• At the program director bi-annual meetings residents will be asked whether they saw their doctors and dentists. It is not the intent of the program to meddle in residents’ personal lives. But if we as physicians recommend scheduling such appointments to patients, we will do the same ourselves.
  • Healthy diet
    • A refrigerator has been purchased and will be housed in the Goodman Simulation Center. It will be stocked only with healthy foods and will be exclusively for the use of the general surgery residents.
    • This also will be discussed at the program director bi-annual meetings.


  • Exercise
    • Exercise is a critical component of a healthy lifestyle and is especially important for surgical residents who work long hours and must be physically fit to be able to keep up with the rigors of surgical training.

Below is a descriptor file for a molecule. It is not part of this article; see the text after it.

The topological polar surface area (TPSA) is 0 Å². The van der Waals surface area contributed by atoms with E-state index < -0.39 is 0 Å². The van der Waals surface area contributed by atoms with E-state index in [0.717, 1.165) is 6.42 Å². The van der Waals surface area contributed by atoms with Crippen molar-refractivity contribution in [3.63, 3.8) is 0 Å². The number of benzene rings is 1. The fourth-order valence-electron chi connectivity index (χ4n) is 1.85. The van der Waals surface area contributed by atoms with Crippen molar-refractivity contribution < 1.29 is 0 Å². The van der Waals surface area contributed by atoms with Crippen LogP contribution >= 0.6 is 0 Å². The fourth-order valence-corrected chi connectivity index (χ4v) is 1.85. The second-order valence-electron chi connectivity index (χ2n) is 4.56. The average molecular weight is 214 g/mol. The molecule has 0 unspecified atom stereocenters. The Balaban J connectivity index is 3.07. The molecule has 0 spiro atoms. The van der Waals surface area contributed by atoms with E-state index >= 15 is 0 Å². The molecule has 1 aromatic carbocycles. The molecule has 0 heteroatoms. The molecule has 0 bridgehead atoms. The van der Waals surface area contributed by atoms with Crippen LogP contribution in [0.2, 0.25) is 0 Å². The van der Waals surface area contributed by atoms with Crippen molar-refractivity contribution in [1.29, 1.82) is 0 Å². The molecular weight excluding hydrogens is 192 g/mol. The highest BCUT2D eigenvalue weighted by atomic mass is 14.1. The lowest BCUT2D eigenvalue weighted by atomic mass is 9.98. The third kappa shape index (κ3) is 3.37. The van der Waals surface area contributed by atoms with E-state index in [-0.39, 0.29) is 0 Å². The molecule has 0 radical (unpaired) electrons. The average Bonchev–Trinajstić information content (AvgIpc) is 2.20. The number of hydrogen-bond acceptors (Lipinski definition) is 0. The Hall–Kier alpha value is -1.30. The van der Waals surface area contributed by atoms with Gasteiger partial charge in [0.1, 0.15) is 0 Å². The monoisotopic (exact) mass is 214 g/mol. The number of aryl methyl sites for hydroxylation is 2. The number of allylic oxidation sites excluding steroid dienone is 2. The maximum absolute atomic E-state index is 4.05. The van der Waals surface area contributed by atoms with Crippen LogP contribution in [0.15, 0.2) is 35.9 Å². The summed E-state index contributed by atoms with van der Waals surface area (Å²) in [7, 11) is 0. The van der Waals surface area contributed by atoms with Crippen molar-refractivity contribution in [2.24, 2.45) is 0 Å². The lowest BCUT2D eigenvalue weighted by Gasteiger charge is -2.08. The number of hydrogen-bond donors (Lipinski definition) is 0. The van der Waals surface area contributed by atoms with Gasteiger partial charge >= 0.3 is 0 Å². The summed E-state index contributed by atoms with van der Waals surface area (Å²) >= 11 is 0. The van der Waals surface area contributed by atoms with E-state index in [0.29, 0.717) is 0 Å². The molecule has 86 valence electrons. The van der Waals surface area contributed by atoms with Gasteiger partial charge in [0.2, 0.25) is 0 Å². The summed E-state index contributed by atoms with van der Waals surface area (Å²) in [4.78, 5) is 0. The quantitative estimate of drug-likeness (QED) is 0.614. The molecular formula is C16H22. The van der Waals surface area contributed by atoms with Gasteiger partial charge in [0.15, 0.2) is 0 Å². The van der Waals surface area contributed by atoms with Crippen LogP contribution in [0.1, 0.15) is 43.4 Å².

• This likewise will be discussed at the program director bi-annual meetings with individual residents.
  • Stanford “After Hours”
    • We have prepared a pamphlet which not only provides the names of recommended physicians and dentists but a lengthy list of gyms and fitness centers both on and off campus, as well as a complete list of the many fabulous places for hiking and biking in the Bay Area.

Psychological Health

  • Balance in Life Meetings
  • We have created and inserted into the schedule during Tuesday morning protected time, meetings by PGY year to discuss issues encountered during residency (eg: feeling out of place, struggling with the loss of a patient, dealing with bad outcomes, fatigue and the like).
  • Balance in Life meetings will occur once a week with residents by PGY year. This will include all the categorical and undesignated preliminary residents in each of the PGY 1 and 2 years, the residents undertaking professional development, and the categorical residents in PGY 3, 4, and 5. These sessions are MANDATORY.
  • It is our expectation that these meetings will facilitate difficult conversations regarding challenges people face in their personal and professional lives and will be open to any and all resident concerns.